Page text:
Across the United States and throughout history, teachers have banded together to strike to have their demands met. The strike may be about low pay, safety, or health, but no matter what, strikes have been a well-known group strategy in many different industries. So, why can’t Texas teachers strike?
Teachers in Texas can’t strike because the state law doesn’t allow it. If they strike they will lose some of their rights and privileges and might be fired.
In this guide, we’ll break down the Texas state laws regarding teacher strikes, how they affect teachers and the reactions from teachers in the state. We will also answer many common questions people have regarding teacher strikes in Texas.
Why Can’t Texas Teachers Strike?
A Texas state law, specifically Title 6, Subtitle A, Chapter 617 of the Texas Government Code, prevents public employees from participating in a strike or any other “organized work stoppage.”
If a teacher were to strike or participate in any organized work stoppage in the state of Texas, the law states the individual will lose:
- Civil service rights
- Reemployment rights
- Any other rights, benefits, or privileges they enjoy as a public employee
Losing these rights, benefits, and privileges could mean having their teaching license suspended or revoked, and their access to the Teacher Retirement System could be denied.
What Can Texas Teachers Do?
Some teachers in Texas have voiced their opinions on the Texas law preventing strikes, many saying the law prevents teachers from being able to voice their opinions or protest for themselves.
The Texas state law preventing teacher strikes is vague, and the main issue is that a lack of court decisions on the matter means no one knows what counts as “organized work stoppage.”
In other states where teacher strikes are against the law, teachers have found ways around the law, such as teachers in Kentucky who used sick days to organize a faux strike. Some Texas teachers have considered trying similar methods, but the risk is too high for many.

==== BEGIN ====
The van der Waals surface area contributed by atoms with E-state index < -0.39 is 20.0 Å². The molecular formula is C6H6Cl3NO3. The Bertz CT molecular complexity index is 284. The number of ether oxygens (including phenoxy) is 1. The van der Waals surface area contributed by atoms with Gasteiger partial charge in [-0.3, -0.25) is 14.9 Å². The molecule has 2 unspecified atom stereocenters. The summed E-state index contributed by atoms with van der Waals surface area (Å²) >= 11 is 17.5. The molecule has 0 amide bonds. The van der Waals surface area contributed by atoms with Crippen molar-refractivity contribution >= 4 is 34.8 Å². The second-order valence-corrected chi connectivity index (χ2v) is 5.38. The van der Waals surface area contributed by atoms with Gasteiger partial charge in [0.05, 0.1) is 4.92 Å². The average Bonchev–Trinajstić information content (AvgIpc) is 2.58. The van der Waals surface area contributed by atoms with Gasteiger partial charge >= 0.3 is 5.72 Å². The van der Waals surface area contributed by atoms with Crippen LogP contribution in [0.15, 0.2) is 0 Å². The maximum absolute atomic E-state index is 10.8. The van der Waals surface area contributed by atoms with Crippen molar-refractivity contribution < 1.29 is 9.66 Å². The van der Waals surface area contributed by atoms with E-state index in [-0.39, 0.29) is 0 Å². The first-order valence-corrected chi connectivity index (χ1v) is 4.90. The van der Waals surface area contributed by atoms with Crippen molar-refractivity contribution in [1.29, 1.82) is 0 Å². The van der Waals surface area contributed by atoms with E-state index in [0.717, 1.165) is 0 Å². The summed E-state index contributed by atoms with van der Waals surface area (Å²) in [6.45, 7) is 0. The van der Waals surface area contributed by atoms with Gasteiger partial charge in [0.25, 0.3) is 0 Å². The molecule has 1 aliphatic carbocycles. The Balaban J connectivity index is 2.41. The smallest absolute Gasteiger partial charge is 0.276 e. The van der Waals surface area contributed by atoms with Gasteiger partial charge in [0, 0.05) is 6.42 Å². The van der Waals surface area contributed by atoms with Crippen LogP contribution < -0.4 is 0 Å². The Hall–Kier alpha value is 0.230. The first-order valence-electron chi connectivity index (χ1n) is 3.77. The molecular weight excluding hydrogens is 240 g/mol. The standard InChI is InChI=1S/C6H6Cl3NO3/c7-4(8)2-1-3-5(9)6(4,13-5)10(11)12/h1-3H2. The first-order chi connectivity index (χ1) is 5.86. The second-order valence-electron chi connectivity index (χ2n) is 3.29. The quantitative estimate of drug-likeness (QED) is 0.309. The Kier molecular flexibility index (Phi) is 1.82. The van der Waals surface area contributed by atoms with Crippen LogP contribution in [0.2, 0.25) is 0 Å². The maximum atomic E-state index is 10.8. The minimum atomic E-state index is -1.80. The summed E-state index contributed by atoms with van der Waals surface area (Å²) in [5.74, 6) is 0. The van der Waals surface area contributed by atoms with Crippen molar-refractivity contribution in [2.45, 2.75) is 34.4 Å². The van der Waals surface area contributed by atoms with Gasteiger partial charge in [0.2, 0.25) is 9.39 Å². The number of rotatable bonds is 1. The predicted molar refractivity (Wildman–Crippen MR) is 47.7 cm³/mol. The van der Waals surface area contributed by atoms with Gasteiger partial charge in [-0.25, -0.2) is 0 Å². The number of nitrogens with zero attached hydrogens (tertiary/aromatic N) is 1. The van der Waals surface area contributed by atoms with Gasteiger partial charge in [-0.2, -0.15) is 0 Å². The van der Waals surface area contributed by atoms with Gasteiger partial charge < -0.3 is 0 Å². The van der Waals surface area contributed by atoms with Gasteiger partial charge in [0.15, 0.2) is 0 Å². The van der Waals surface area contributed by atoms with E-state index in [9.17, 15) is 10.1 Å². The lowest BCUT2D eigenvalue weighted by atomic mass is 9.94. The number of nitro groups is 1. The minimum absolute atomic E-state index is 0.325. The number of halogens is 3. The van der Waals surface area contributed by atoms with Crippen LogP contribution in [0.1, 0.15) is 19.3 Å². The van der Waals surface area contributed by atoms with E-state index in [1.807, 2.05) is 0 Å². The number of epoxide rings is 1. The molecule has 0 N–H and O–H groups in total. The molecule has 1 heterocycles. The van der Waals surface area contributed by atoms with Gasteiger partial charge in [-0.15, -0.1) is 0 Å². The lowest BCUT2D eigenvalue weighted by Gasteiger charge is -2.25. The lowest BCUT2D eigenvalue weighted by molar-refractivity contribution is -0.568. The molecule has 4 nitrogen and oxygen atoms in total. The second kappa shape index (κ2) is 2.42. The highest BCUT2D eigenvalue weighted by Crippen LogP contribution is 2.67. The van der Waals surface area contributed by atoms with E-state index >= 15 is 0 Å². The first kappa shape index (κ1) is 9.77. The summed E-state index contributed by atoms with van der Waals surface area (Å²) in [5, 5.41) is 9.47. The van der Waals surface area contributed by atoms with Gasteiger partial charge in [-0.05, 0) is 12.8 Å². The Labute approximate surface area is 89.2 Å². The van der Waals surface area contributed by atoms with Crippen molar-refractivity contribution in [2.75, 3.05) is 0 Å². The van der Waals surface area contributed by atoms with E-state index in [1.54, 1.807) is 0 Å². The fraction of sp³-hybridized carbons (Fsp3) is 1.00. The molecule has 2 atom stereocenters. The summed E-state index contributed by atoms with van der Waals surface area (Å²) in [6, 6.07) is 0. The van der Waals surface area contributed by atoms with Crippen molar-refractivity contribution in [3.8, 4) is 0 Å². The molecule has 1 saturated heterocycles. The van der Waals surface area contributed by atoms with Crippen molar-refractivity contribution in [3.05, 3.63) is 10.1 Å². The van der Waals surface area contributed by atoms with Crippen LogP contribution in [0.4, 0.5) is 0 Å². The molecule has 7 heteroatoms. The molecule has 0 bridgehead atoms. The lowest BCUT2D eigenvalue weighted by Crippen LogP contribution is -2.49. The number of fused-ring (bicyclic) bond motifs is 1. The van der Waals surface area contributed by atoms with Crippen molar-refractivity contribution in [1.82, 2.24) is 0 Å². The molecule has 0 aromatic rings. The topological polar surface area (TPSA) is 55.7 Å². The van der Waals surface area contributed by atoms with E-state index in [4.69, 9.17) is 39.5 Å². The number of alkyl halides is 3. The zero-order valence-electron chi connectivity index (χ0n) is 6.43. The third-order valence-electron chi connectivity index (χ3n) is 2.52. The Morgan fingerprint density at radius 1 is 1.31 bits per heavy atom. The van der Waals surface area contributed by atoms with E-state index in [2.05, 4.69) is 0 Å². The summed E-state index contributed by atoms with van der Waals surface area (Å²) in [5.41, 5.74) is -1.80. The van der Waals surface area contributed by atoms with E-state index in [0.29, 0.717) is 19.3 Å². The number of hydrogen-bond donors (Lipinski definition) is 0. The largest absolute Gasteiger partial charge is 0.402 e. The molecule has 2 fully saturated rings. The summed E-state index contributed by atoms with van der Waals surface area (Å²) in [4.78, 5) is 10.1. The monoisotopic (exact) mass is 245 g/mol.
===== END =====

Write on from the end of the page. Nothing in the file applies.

Reasons Teachers Strike
Many issues have inspired strikes and other labor movements for teachers, such as health, safety, and pay issues.
As the threat of COVID emerged in 2020, health became a serious issue on the minds of many teachers. At the beginning of the COVID pandemic, the majority of schools in the United States were closed, and learning switched to online.
However, as COVID numbers dropped, schools began reopening, and the CDC recognized an increase in transmission as schools became outbreak centers in some cases.
When schools returned to in-person teaching, many teachers organized strikes against the health risks the reopening posed.
Some education leaders have organized protests over the lack of restrictions on guns that they say have put teachers and students in greater danger.
There have been many student walkouts over the issue of guns and mass shootings, but teachers in many states have been reluctant to join their students due to laws like the one in Texas or the risk of facing retaliation for their participation.